(2004-2005) With yet another coach and now the youngest team in the league, and given the team’s struggles the previous year, little was expected. In fact, Coach David Besing, a basketball head coach from Indiana, said after the first practice that he expected us not to win a single game. And although we wound up winning five, it wasn’t a year to boast about. Scott Winslow, also from Indiana, joined on as an assistant coach after the junior high girls team folded because of lack of players, said he was demoted to our team. But as much as the games were to be forgotten, the practices won’t soon be forgotten.

December 2004, a group of boys were gathered at school 173, not quite sure what toe expect. But after the first practice, they had a good idea of what future practices would hold. During the first practice, no one made a right handed lay-up, which had prompted coach Besing to make the remark that we wouldn’t win a game that year. But he made sure that we would be fit to win games none the less. Conditioning became a real priority in practice as the players ran suicide after suicide while coach Besing relentlessly blew the whistle for the baseline and suicides. Despite this, there were many memorable moments from these rather harsh practices, both funny and straining; for example, Charlie Kim was messing around by doing pull-ups. But coach caught him, and he had to do ten pull-ups. In another practice, we had to do eight sets of 20 push-ups and 13 suicides.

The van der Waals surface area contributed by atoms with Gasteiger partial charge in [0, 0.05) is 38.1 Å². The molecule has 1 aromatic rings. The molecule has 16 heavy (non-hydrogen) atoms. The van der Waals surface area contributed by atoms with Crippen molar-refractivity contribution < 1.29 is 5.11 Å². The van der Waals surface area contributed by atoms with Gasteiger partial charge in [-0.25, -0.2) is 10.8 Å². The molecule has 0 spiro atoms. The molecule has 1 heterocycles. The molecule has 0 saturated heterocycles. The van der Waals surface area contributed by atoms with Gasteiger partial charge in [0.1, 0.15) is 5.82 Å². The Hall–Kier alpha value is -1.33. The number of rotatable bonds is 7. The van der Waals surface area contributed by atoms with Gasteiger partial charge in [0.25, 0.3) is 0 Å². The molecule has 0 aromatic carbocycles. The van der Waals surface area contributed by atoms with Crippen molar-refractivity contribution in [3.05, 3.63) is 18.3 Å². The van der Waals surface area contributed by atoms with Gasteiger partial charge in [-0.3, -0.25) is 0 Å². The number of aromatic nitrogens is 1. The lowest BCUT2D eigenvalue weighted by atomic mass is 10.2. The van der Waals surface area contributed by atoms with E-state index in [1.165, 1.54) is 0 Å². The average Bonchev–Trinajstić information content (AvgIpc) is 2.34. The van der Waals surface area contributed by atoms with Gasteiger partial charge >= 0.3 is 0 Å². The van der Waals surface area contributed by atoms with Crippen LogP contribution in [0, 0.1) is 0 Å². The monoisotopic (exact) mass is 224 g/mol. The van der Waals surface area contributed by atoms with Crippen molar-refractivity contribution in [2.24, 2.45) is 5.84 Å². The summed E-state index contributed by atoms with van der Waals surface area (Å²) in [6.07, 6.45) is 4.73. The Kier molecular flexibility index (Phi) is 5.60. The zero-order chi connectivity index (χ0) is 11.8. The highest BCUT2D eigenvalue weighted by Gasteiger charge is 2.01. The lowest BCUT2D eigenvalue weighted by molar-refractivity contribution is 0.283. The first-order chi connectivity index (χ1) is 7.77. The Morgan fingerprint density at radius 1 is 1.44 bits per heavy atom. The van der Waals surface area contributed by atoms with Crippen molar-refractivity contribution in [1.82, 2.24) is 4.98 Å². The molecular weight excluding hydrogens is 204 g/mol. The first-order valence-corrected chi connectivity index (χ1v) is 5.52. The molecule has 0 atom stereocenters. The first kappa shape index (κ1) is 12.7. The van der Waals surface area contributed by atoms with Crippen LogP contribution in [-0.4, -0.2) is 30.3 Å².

Stats were recorded by the Phelps family and provided more reliable stats than did the scoring table, and over the years much more complex ones. But they served a special purpose to coach as he would look for whoever lead the team in turnovers and would make us run that many suicides (i.e. 8 turnovers=8suicides) at the END of practice, after nearly two hours of running. But there was a consolation prize: after the first four or five a player was allowed to shoot a free-throw to see whether we had to run the next practice. This was done in order to get us to work on becoming better free-throw shooters in practices but more importantly games.

The season opener was like in previous years, against AIS. And Nick Stubbs dominated us again, as AIS would go up 24-3 by the half. We would lose our first three games, Turan, AIS and (?) before winning our first game, Mr. Winslow’s first game with us as an assistant coach.